How Long After Eating Gluten Do Symptoms Start


Gluten is a protein found in grains like wheat, rye, and barley. It helps bind the food together, giving dough its stretchy quality. Gluten has received a negative reputation in recent years, with some people opting to eat gluten-free diets as they believe it is healthier. 

However, gluten is only proven to have a consequence for those with an intolerance to the protein that results from a condition known as coeliac disease. Some people not diagnosed with coeliac disease can experience similar symptoms upon eating gluten, as non-coeliac gluten sensitivity, or gluten intolerance is becoming more and more common. However, evidence for this condition is lacking. 

Either way, gluten can cause uncomfortable symptoms such as poor digestion for some people, and if the underlying problem remains undiagnosed for too long it can lead to more severe health consequences. 

Coeliac disease is an autoimmune condition that leads to the body attacking its own tissues when gluten is consumed. Its cause is unknown, but a combination of genetics and environmental factors is suspected. Individuals with other medical conditions, such as type 1 diabetes, inflammatory bowel disease, and Down’s syndrome are the most at risk of developing the disease.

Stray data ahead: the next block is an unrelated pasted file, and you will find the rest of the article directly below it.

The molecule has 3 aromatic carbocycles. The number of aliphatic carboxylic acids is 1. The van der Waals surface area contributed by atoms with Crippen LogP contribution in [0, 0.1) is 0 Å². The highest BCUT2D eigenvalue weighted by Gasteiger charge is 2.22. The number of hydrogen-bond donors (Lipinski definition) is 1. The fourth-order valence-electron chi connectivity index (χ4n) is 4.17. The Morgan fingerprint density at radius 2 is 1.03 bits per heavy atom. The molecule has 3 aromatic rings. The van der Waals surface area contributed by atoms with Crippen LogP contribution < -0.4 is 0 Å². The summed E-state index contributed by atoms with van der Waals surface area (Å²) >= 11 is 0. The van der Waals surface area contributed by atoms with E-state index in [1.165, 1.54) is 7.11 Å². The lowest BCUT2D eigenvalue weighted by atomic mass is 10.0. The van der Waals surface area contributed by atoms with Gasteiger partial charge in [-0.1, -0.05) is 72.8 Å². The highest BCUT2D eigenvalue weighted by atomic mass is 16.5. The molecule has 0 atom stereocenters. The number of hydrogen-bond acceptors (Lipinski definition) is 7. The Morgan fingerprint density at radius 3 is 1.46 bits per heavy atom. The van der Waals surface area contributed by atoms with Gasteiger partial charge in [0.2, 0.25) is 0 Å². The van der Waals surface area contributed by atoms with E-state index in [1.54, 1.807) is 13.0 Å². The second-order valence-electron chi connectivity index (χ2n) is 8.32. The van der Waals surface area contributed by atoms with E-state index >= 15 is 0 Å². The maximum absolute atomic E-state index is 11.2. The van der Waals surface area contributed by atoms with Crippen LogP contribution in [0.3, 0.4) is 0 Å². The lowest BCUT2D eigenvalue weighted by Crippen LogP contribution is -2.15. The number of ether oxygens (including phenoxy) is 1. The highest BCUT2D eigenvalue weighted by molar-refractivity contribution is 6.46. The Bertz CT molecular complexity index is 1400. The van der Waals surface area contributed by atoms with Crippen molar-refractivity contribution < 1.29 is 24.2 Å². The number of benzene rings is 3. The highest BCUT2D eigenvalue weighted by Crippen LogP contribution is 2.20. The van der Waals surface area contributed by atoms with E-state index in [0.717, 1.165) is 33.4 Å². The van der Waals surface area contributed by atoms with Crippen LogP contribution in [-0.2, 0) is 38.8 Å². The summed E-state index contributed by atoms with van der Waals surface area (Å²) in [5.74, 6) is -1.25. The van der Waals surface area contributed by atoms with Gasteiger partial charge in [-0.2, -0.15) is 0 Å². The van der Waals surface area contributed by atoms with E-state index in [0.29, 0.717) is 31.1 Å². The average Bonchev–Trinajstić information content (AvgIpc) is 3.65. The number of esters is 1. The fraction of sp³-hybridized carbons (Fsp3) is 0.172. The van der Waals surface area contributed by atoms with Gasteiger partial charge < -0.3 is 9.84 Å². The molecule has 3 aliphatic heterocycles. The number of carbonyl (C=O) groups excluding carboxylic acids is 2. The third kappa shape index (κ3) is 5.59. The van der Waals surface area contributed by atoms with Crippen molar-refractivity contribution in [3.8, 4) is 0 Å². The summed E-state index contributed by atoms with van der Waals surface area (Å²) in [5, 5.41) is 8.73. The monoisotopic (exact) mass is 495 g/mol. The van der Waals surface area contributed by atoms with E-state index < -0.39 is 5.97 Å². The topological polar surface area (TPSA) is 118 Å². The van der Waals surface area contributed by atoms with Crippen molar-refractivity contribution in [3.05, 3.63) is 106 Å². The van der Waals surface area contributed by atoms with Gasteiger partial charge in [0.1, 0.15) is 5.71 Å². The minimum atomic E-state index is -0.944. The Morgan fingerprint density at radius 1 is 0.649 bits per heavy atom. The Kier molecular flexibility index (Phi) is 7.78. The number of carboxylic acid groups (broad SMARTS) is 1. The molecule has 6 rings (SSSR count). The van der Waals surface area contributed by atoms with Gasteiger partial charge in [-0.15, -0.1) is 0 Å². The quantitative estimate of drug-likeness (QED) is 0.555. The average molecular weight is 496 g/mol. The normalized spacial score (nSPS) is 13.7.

Coeliac disease is diagnosed through blood tests and a biopsy of the small intestine, which involves taking a small sample of the lining of the gut to examine it. Patients are also requested to eat gluten-containing foods during the diagnosis period to make sure that gluten is what triggers the symptoms. Coeliac disease is a chronic condition, and there is no cure available for it. Individuals living with coeliac disease have to eat a gluten-free diet to ensure that they are free of pain and other symptoms affecting their quality of life. 

How quickly do symptoms start